You can also use the time in the evenings to walk in nature, enjoy sky-gazing or moon gazing, or spend weekends in the midst of nature, connecting with it and attuning yourself to its spacious depth, which can be profoundly calming and grounding for the vata.

Diet for Fall

The fall is the ideal time to fill your tote bags with peaches, tomatoes, squashes, and grapes. Peaches are light, easy to digest and support the elimination of waste, and high on fiber; tomatoes are a juicy counter to the dryness of fall and soften the stools-so a delight for those prone to constipation in the fall months; squashes are light on the stomach and hydrating for the body against the excessive dryness.

The basic principle to follow for the right fall diet is that the foods and liquids we consume in these months should be warm, moist, and grounding to counter the cool, dry, rough, and airy qualities of vata. And this might make you happy—fall is a good time to engage in some sweets, butter, and heavier carbs. Potatoes, baked, cooked, steamed, salted, can now be part of your meal menu, without guilt. You can have bananas, avocados, baked apples in the form of pies and sauces. You can also try and rustle up a pumpkin or apple butter if you like!

Try and have your veggies steamed instead of raw, as raw vegetables can increase bloating and gas. Sweet potatoes, yams, turnips, oats, rice, and wheat are good options for when there is dryness in the atmosphere.

You can use clarified butter generously for cooking in these colder months. Ghee or clarified butter has a higher smoking point, so heating it to a higher temperature does not take away its nourishing properties. The oily, nourishing, and warming quality of clarified butter is a good counter to high vata imbalance. Ghee can be used for sautéing veggies and spices or to add about a fourth of a teaspoon to soups.

Stay away from drying foods and vegetables such as cold foods, frozen veggies, cold cereals, crackers, sago, dry oats, artichoke, Brussels sprouts, broccoli, raw cauliflower and cabbage, mushrooms, kohlrabi, raw onions, raw tomatoes, winter squash, among others.

Food should be served cooked, hot or warm. Warm soups, baked or cooked fruits, hot cereals, and puddings, nut milk are all good to have during fall months and can be very comforting.

Have foods that are salty, sweet and sour, to reduce vata. And avoid foods that have bitter, pungent or astringent tastes. For snacking, for example, you can have salted pumpkin or chia seeds, or nut milk.

Nuts greatly pacify vata. You can have soaked nuts, such as almonds, pecan, and hazelnuts. Other nuts such as macadamia nuts, coconut, Brazil nuts, pine nuts, cashew, pistachios are equally good for vata-balanced snacking.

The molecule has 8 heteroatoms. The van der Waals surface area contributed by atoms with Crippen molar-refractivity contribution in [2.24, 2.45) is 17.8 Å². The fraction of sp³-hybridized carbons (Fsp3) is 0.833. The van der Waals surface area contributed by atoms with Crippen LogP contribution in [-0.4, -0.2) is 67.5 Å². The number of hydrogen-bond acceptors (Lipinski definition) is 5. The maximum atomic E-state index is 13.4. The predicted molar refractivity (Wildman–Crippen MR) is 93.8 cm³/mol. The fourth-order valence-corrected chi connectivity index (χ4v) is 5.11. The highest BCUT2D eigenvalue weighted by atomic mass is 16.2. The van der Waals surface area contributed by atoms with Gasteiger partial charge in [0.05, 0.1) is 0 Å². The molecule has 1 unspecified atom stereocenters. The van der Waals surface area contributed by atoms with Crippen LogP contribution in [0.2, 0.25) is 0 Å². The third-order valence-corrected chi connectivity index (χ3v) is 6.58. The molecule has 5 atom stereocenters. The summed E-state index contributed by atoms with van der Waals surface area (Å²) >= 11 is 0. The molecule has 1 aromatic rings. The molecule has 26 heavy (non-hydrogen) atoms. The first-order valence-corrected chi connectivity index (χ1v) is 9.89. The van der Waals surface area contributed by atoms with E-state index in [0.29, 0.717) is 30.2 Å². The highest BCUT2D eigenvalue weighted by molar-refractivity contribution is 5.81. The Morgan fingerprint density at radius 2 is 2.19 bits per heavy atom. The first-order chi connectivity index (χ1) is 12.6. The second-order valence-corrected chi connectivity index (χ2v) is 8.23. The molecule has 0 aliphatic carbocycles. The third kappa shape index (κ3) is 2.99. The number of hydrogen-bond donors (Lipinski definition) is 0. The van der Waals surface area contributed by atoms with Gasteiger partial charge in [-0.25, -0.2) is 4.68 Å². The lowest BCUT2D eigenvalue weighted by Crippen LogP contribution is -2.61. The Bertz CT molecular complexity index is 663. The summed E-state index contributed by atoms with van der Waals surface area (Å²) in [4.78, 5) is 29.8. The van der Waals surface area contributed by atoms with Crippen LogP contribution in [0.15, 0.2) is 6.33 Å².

Beta-carotene-rich-carrots, leafy greens, zucchini, pumpkin, okra, leeks, bottle gourd, and root vegetables in your diet can also help manage the air element well when you cook them.

Cooked grains in the form of rice, wheat, oats, seitan are also good at this time. Among rice, basmati is a variety that is best for balancing vata. Boil it, add some salt and ghee and you can have it with cooked mung beans and vegetables for a filling, sumptuous meal. Lentils and beans should be cooked until you find they are tender enough.

Spices are warming, vata-pacifying, and ideal for digestion. You can pick in small quantities from a range of spices such as turmeric, cumin, black pepper, fresh ginger, bay leaf, cloves, coriander, cinnamon, dill, garlic, marjoram, mint, nutmeg, and saffron.

Condiments and foods such as lime pickle, scallions, mustard, miso broths, vegetable bullions, kelp, sweet chutney are favored for vata. Fruit juices like apple juice, berry juices, apricot, apple cider, papaya juice, peach nectar are good too.

Among herbal teas, ginger, bancha, fennel, chamomile, fenugreek, Hawthorne, juniper berry, lemongrass, can be very calming and ground you in the most high-vata days. They also rev up a sluggish digestive system.

Herbs for Fall

The herbs you pick for the fall months need to be soothing, calming, nourishing, hydrating, and at the same time should be able to counter the dry heat that is still a feature of the August weather. Herbs like Ashwagandha, Shatavari, and Vidari have sweet, warm, and de-stressing qualities to them. Licorice and gooseberries can be help moisten the digestive tract and tissues in the body.

Teas made using Triphala, chamomile, haritaki, marshmallow root, ginger root, licorice and peppermint can have the dual benefit of regulating vata and improving digestion, especially for people who tend to have constipation and bloating issues during the Vata months.

Ashwagandha root is an incredibly calming rejuvenative (Rasayana) herb. It is a popular adaptogenic herb that helps reduce stress in life. Stress and especially chronic stress can quickly aggravate vata dosha. The impact can be worse particularly in vata months. So you need practices and foods that help you keep a check on your stress levels on a daily basis.

Triphala is a polyherbal formulation in Ayurveda that powerfully combines three superfruits—Indian gooseberry, beleric and cheburic myrobalan, known for its myriad benefits such as balancing the three doshas, laxative action, supporting appetite, reducing hyperacidity, a rich source of antioxidants, anti-inflammatory, reduces blood sugar, antibacterial and supports healthy growth of gut microbiome.

A cup of ginger tea on an August morning when there is a slight nip in the air is the perfect start to a day. It is warming; reduces the restless hyperactivity inflicted by vata imbalance; soothing for a sluggish digestive system that may have been the result of a seasonal hangover as we transition to a vata season from a pitta-heavy summer.


It is very important to drink sufficient water all through the day, preferably lukewarm water. This will counter the cold and dry quality of air in the vata season. You can also keep sipping on herbal teas and juices to keep up the hydration in the body that dries out far quickly with the onset of fall. This also helps keep the mucus membranes sufficiently moist, clears out the nasal passages and is a naturally detoxifying practice. Add some lemon juice and salt to your bottle of water and sip it frequently, to keep excess vata under control.

Overall, to handle vata dosha, do the opposite of what it stands for, to keep it from aggravating. With its dry, cold, and rough qualities staring at you, own practices, and a lifestyle that is warming, compassionate, generous, reflective, self-paced, full of self-love; have a diet that is unctuous, sweet, salty, and juicy; read, meditate, connect with nature, serve-do things that support your inward journey.

We hope this guide helps you not just live but thrive in the fall and coming winter, as nature retreats into its hiding place, with only the empty branches, empty streets, dry air, and biting wind to show for it.